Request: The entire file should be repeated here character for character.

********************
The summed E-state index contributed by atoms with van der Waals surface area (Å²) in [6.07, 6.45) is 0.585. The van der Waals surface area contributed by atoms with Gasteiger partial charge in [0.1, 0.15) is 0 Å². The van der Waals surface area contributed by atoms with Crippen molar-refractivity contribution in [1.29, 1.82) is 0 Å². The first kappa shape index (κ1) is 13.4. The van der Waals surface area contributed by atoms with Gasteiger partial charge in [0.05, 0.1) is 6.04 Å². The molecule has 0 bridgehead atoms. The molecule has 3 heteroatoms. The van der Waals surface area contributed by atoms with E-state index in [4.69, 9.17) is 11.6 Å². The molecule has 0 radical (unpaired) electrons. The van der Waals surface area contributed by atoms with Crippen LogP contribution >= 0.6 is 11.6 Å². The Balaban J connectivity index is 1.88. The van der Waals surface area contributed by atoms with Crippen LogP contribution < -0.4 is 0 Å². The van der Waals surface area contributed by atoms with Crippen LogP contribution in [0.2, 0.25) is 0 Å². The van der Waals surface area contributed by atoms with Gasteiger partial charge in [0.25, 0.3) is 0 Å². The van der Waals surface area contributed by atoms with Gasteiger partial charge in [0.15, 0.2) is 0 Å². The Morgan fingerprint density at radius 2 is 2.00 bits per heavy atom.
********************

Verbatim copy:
The summed E-state index contributed by atoms with van der Waals surface area (Å²) in [6.07, 6.45) is 0.585. The van der Waals surface area contributed by atoms with Gasteiger partial charge in [0.1, 0.15) is 0 Å². The van der Waals surface area contributed by atoms with Crippen molar-refractivity contribution in [1.29, 1.82) is 0 Å². The first kappa shape index (κ1) is 13.4. The van der Waals surface area contributed by atoms with Gasteiger partial charge in [0.05, 0.1) is 6.04 Å². The molecule has 0 bridgehead atoms. The molecule has 3 heteroatoms. The van der Waals surface area contributed by atoms with E-state index in [4.69, 9.17) is 11.6 Å². The molecule has 0 radical (unpaired) electrons. The van der Waals surface area contributed by atoms with Crippen LogP contribution >= 0.6 is 11.6 Å². The Balaban J connectivity index is 1.88. The van der Waals surface area contributed by atoms with Crippen LogP contribution < -0.4 is 0 Å². The van der Waals surface area contributed by atoms with Crippen LogP contribution in [0.2, 0.25) is 0 Å². The van der Waals surface area contributed by atoms with Gasteiger partial charge in [0.25, 0.3) is 0 Å². The van der Waals surface area contributed by atoms with Gasteiger partial charge in [0.15, 0.2) is 0 Å². The Morgan fingerprint density at radius 2 is 2.00 bits per heavy atom.